Governor Visits South Korea To Push For Plant In Ohio

By ANDREW WELSH-HUGGINS, AP Statehouse Correspondent

COLUMBUS, Ohio (AP) - Gov. Bob Taft (pictured, right) is in South Korea to lobby Hyundai Motor Co. to build a new car assembly plant in Ohio, The Associated Press has learned.

Taft's office would confirm only that the governor was in South Korea on an economic development trip. Taft spokesman Joe Andrews said the business the state is working with asked Ohio not to make the nature of the trip public.

But Senate President Richard Finan said Taft was in South Korea hoping to lure Hyundai to Ohio. Taft left Ohio on Saturday and will return Wednesday. A message was left with Hyundai seeking comment.

Hyundai, South Korea's largest carmaker, said on Nov. 12 it is preparing to build its first car assembly plant in the United States. Hyundai Chairman Chung Mong-koo officially confirmed plans while meeting former U.S. President George Bush, according to a company press release.

"He should be there," Finan, a Cincinnati Republican, said of Taft. "We should be in the hunt."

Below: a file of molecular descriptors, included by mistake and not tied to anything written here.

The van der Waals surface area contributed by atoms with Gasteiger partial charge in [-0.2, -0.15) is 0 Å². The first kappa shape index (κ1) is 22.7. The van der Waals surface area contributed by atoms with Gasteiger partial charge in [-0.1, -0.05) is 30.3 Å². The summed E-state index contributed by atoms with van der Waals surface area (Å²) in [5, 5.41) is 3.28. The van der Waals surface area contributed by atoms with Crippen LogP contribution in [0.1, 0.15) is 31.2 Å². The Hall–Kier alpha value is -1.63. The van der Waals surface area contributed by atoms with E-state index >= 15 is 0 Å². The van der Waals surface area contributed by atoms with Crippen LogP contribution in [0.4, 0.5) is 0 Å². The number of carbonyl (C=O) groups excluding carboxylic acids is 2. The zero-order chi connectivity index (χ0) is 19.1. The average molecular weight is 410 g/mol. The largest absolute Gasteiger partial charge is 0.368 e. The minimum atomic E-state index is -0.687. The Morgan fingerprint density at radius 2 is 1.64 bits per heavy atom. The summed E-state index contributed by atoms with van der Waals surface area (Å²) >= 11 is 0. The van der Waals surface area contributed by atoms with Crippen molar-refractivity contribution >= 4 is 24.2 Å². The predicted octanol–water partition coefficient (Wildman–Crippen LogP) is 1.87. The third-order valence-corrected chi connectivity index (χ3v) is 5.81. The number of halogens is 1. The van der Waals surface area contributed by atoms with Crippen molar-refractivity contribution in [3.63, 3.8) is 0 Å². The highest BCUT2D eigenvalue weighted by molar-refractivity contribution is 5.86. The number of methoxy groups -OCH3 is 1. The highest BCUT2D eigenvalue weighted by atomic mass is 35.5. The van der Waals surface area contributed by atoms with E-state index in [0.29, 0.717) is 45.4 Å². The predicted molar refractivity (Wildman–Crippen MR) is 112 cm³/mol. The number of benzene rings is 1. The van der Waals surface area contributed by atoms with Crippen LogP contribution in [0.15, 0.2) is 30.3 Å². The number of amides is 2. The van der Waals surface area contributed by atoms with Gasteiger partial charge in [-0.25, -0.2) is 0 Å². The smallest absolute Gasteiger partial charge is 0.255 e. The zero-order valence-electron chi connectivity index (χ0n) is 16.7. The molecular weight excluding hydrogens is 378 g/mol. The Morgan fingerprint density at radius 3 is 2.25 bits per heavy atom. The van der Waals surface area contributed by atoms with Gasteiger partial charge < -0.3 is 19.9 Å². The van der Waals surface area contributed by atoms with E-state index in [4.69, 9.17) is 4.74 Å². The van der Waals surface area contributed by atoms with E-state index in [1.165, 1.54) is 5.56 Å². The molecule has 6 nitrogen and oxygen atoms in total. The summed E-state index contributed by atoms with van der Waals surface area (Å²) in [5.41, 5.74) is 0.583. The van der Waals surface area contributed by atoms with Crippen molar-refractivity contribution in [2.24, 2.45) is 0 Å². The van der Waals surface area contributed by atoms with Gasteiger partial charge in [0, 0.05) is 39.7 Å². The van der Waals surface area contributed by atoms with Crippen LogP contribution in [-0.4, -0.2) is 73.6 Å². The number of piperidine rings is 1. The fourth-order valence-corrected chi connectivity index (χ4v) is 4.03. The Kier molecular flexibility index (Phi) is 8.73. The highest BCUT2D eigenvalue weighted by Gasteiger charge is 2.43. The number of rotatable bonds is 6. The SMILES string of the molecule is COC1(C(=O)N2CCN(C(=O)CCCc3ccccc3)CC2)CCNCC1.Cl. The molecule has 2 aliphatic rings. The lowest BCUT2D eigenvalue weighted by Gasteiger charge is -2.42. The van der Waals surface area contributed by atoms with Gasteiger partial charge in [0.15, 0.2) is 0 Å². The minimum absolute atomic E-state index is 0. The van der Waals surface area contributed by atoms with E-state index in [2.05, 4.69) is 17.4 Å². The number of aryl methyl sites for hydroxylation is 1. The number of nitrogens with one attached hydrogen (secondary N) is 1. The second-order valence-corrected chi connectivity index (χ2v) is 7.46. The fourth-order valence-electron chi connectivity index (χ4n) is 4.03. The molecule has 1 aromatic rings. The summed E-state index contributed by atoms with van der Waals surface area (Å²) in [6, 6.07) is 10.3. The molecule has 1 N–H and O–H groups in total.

Bush had toured a Hyundai plant in Asan, southwest of Seoul, as part of a visit to the South Korean capital.

Finan said winning Hyundai could be difficult, since several southern states, including Alabama, Kentucky, Georgia, Tennessee and Virginia, are also in the running.

Hyundai President Kim Dong-Jin met with Alabama officials last month in Washington to discuss the proposed plant.

A spokesman for U.S. Sen. George Voinovich, who preceded Taft as Ohio governor, said Voinovich was doing whatever he could to support Taft's efforts.

Mike Dawson, a spokesman for U.S. Sen. Mike Dewine, said Taft has been "a forceful advocate for Ohio jobs and there's no doubt this trip is a continuation of that effort."

Hyundai officials have said building a plant in the United States would become economically feasible when their sales in the North American market reach 500,000 cars a year. The carmaker is expected to reach the target this year.

According to the Korea Automobile Manufacturers Association, South Korean firms exported 481,000 vehicles to the United States last year, of which 397,000 came from Hyundai Motor and its affiliate, Kia Motors Corp.

On Monday, Taft ordered state agencies to reduce spending and eliminate unnecessary travel to help reduce a $1.5 billion state budget deficit.

Andrews said Taft's trip did not fall into the category of unnecessary travel. "It has the possibility of bringing dollars to the state," Andrews said.

This is Taft's third trip abroad on state business as governor. He led a business delegation through Brazil, Chile and Argentina in March, and visited Japan last year.

He postponed a trade mission to Germany last month in the wake of the Sept. 11 terrorist attacks on New York and the Pentagon.

(Copyright 2001 by The Associated Press. All Rights Reserved.)